The EPOS B20 streaming microphone sets out to make a statement from the off. It says, look at us, we're all grown up and mean business. From the elegant black packaging that exudes sophistication, the $199 (£179) B20 immediately sets itself apart in the looks department. It continues with the gunmetal colorway that we've seen with the excellent GTW 270 wireless earbuds and EPOS H3 wired gaming headset. The familial relation is obvious and a clear sign EPOS is doing away with the old Sennheiser gamey look. The company has grown up and I like it.
The EPOS B20 is a USB desk microphone aimed at streamers and podcasters, but does it do enough to make it into our best microphone guide? It certainly looks good on paper: It aims to offer broadcast quality at 24-bit via a plug-n-play USB connection, sidetone built into the mic, and four pickup patterns for different use cases. It comes with a desk stand in the box but if you want to use a boom arm, you can thanks to a 3/8-inch thread. And if you are serious about your audio, then this is the way to go since the B20 picks up vibrations through the stand.
Going back to the design of the B20 simplicity and elegance is the name of the game. It's a tall, dark, metallic cylinder with the top third a mesh for pickup and controls for volume and mute on the front face. An LED indicator glows white when the mic is in use and red when muted. This also helps you know which side is meant to face you. Around the back are two dials for changing pickup patterns and noise gain. Underneath the microphone is a USB-C port and a 3.5 mm audio Jack which allow you to monitor your mic audio through your headphones.
Straight out of the box, the microphone sounds wonderful. It picks up my voice very clearly with no distortion, compression, or tinniness and is a huge step up from any gaming headset mic. You can tune the gain, sidetone volume, and pickup patterns with the onboard dials but if you really want to get the most out of the mic, then you need to use the EPOS Gaming suite software.
Technology: Condenser Microphone
Pick-up patterns: Cardioid, Bidirectional, Omnidirectional, Stereo
Freq. response: 50–20,000 Hz
Sample rate: 48 kHz
Bit depth: 24-bit
Sensitivity: -37 dBV/PA
Connectivity: USB Type-C, 3.5mm headphone jack
Compatibility: PC, Mac, PlayStation 4
The software gives you a wealth of controls, everything from gain to noise cancellation to sidetone. I find the gaming suite software to be one of the simplest and most visually pleasing experiences. Everything is clearly labeled and the large EQ graph lets you easily monitor your changes in real-time. You can also record short snippets to see how all your changes affect the final sound output.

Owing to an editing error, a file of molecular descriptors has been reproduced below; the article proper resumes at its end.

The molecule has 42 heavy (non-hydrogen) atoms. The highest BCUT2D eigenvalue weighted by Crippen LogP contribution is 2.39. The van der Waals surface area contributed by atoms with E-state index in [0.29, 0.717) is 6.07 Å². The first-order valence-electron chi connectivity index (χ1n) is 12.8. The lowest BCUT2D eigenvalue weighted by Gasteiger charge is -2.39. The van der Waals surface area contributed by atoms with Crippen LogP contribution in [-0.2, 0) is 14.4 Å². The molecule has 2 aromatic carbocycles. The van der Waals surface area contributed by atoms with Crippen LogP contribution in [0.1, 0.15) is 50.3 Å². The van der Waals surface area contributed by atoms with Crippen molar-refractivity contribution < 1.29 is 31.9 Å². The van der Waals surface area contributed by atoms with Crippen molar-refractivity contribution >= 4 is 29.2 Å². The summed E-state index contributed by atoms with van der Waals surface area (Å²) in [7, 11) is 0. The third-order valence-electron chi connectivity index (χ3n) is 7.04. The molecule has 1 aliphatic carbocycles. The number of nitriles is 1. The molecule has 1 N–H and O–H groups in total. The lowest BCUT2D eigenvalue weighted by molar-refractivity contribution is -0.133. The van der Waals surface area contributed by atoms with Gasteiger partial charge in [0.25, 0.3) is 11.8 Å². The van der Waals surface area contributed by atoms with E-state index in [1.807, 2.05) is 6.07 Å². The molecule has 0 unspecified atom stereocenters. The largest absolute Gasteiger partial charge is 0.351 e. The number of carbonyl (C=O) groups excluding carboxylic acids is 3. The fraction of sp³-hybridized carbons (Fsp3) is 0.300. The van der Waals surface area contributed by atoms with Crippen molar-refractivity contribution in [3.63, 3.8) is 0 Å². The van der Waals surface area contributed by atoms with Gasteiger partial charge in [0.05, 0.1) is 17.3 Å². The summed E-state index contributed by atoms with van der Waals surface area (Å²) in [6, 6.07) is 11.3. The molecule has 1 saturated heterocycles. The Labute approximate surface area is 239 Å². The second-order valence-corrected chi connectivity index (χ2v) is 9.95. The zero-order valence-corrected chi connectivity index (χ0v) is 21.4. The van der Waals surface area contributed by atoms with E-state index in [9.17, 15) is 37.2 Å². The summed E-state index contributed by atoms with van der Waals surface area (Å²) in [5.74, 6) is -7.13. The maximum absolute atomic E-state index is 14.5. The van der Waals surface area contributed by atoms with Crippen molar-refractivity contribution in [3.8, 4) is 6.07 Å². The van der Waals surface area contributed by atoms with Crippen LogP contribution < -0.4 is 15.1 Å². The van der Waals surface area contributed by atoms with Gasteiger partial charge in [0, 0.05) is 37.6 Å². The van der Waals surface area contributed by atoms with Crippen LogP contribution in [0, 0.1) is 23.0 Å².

But perhaps the biggest party trick of the B20 is the multiple pick-up patterns which you can select using the dial on the back of the microphone or the gaming suite. There are four to be precise; Cardioid, Bidirectional, Stereo, and Omnidirectional pickup. Most people will be using the cardioid pattern which is the best for a single person speaking directly to the microphone. However, in other instances, say you're running a podcast with a guest, you'd use either the bidirectional or the Omnidirectional pattern to pick up multiple voices around the microphone.
The microphone sounds great in most cases but is sensitive to background noise. Despite my hours of playing with the settings, I couldn't really get rid of the subtle background hiss. Overall, it doesn't detract from the great sound reproduction of the microphone and I'm sure most people will find it more than satisfactory. However, if you're recording professional audio for videos or voice acting, I'd make sure to eliminate any ambient sound.
One interesting side effect of being able to plug your headphones into the B20 is access to EPOS excellent EQ and virtual surround sound. I noticed a marked improvement in the warmth and bass when driving my headphones through the mic. You will have to set the B20 as your default audio device in Windows to get this to work though. And of course, you get mic monitoring too, meaning you can hear your own voice through the microphone.
It's great that the monitoring is built into the microphone so even when connected to say a MacBook or PlayStation which don't have the EPOS software, you don't lose out on core functionality.
At $199, the B20 is not a cheap microphone and that price puts it among the big boys like the Blue Yeti X, Razer Seiren X, and our favorite mic, the Shure MV7 Podcast. Even so, for the company's first desk microphone, I'm very pleased with this first iteration. The B20 looks great, sounds great and the EPOS gaming suite really gives you the control you need. Whether you use it for Zoom calls or Twitch streams or your garage podcast, the B20 delivers with style and class that makes it a joy to be in any desk setup. If EPOS can sort out the background hiss, it's going to be on to a winner here.